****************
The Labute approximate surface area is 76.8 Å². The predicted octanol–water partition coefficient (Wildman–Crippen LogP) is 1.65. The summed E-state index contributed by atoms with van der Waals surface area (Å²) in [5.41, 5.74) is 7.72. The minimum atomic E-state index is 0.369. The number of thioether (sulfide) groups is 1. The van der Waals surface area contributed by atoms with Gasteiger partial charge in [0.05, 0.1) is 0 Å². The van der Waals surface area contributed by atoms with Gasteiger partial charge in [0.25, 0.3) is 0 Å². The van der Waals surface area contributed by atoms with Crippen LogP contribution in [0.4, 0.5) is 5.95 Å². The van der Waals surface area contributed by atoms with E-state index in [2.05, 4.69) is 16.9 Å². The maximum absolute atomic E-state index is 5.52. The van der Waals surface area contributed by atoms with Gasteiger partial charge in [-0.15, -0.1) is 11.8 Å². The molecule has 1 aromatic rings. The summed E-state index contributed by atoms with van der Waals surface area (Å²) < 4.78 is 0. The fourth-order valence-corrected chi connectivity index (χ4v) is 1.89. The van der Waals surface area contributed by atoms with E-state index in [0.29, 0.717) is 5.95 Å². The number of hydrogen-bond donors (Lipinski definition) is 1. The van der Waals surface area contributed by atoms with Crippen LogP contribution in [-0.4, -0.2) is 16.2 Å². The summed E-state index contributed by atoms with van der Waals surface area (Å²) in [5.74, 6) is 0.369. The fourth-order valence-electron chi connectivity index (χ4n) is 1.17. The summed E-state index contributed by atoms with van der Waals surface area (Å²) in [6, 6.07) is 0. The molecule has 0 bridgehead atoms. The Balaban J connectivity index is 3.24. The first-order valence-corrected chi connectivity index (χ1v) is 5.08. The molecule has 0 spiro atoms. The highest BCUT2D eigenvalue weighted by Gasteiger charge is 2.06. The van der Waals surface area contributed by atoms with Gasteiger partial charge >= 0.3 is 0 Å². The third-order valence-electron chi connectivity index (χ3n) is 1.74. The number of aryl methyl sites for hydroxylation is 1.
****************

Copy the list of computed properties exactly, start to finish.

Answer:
The Labute approximate surface area is 76.8 Å². The predicted octanol–water partition coefficient (Wildman–Crippen LogP) is 1.65. The summed E-state index contributed by atoms with van der Waals surface area (Å²) in [5.41, 5.74) is 7.72. The minimum atomic E-state index is 0.369. The number of thioether (sulfide) groups is 1. The van der Waals surface area contributed by atoms with Gasteiger partial charge in [0.05, 0.1) is 0 Å². The van der Waals surface area contributed by atoms with Gasteiger partial charge in [0.25, 0.3) is 0 Å². The van der Waals surface area contributed by atoms with Crippen LogP contribution in [0.4, 0.5) is 5.95 Å². The van der Waals surface area contributed by atoms with E-state index in [2.05, 4.69) is 16.9 Å². The maximum absolute atomic E-state index is 5.52. The van der Waals surface area contributed by atoms with Gasteiger partial charge in [-0.15, -0.1) is 11.8 Å². The molecule has 1 aromatic rings. The summed E-state index contributed by atoms with van der Waals surface area (Å²) < 4.78 is 0. The fourth-order valence-corrected chi connectivity index (χ4v) is 1.89. The van der Waals surface area contributed by atoms with E-state index in [0.29, 0.717) is 5.95 Å². The number of hydrogen-bond donors (Lipinski definition) is 1. The van der Waals surface area contributed by atoms with Crippen LogP contribution in [-0.4, -0.2) is 16.2 Å². The summed E-state index contributed by atoms with van der Waals surface area (Å²) in [5.74, 6) is 0.369. The fourth-order valence-electron chi connectivity index (χ4n) is 1.17. The summed E-state index contributed by atoms with van der Waals surface area (Å²) in [6, 6.07) is 0. The molecule has 0 bridgehead atoms. The Balaban J connectivity index is 3.24. The first-order valence-corrected chi connectivity index (χ1v) is 5.08. The molecule has 0 spiro atoms. The highest BCUT2D eigenvalue weighted by Gasteiger charge is 2.06. The van der Waals surface area contributed by atoms with Gasteiger partial charge >= 0.3 is 0 Å². The third-order valence-electron chi connectivity index (χ3n) is 1.74. The number of aryl methyl sites for hydroxylation is 1.